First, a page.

My first turkey dinner

The first time I prepared a turkey dinner was Christmas, 2001. Previous holidays had been spent with family, but after losing Emily in 2000 and having Kiddo#2 in 2001, I wanted to be home for Christmas.

My Patient Husband was fine with this. His mother and brothers came to us, and we hosted.

In general I do the grocery shopping for the Philangelus household, but for some reason my Patient Husband did the Christmas dinner shopping. It could have been the postpartum hormones plus the stress of shopping for a CC family. Regardless, he compiled a list, checked it twice, and ventured to the grocery store.

He returned with bags of food, looking a little stunned. “I think I made a mistake.”

Before I could ask what, he brought into the kitchen a turkey that would have felt perfectly at home during the Jurassic Era.

At the frenzy of the grocery store, he couldn’t decide what size turkey to get for five adults and two children under age four. It was either a cornish game hen or a 26-plus pounder. He decided on the larger category, hefted it into the cart (using a forklift?) and hauled it to checkout. The first sign of trouble was not when the shopping cart lay flat on its belly, sobbing for mercy; it was when the cashier said, “Wow, you must be having a LOT of people for dinner!”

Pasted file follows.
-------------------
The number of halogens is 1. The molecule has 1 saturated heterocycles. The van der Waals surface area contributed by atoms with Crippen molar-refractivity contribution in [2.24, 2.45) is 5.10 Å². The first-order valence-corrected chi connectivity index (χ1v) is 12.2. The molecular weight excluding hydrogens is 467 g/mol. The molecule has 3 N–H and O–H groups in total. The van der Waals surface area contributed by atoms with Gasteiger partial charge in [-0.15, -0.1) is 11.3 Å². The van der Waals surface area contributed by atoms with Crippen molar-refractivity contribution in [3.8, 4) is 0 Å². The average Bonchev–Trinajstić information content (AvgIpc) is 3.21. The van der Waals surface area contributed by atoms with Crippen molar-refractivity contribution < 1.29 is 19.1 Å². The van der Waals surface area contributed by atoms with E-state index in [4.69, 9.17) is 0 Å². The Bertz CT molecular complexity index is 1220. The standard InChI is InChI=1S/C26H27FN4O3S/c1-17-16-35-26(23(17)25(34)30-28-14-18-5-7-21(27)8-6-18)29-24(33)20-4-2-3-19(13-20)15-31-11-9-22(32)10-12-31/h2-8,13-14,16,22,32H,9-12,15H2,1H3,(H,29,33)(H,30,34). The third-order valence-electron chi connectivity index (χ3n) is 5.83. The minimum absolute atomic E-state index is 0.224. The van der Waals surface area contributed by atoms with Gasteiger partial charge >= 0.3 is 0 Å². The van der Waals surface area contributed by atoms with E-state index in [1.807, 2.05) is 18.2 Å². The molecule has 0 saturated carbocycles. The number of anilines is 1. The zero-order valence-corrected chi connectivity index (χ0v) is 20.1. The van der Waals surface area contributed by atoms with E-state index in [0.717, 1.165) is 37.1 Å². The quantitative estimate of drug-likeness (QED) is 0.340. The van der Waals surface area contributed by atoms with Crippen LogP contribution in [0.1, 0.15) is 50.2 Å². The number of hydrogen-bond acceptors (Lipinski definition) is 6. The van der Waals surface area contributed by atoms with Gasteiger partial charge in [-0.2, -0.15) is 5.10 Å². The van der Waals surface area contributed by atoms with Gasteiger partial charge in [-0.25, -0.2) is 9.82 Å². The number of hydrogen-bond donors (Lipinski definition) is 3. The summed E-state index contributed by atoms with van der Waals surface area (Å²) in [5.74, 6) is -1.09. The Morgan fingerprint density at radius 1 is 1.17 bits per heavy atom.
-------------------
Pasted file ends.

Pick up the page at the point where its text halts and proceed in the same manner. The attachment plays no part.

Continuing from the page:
While yes, we have seven angels in the household (and did then too, because of the guests), it’s already been established that angels don’t eat. At least, I’ve never been able to coax them to no matter what I’ve offered.

I didn’t give my husband a ration of crap for this. After all, he’d done the shopping, and I’d never made a turkey dinner before. So without complaint, I looked up how long one must cook a turkey, figured out the correct number of minutes per pound, dutifully arose at 3 o’clock in the morning to warm up the oven, stuffed it with the contents of an entire wheat field, and shoved the bird into the oven so we could have dinner at about five pm.

Keep in mind that not only was this my first turkey, but my in-laws were there. And although this kind of story requires a culinary disaster to top it off, I’m afraid it was just a long-lasting, many-many-many-leftovered turkey, and it was delicious.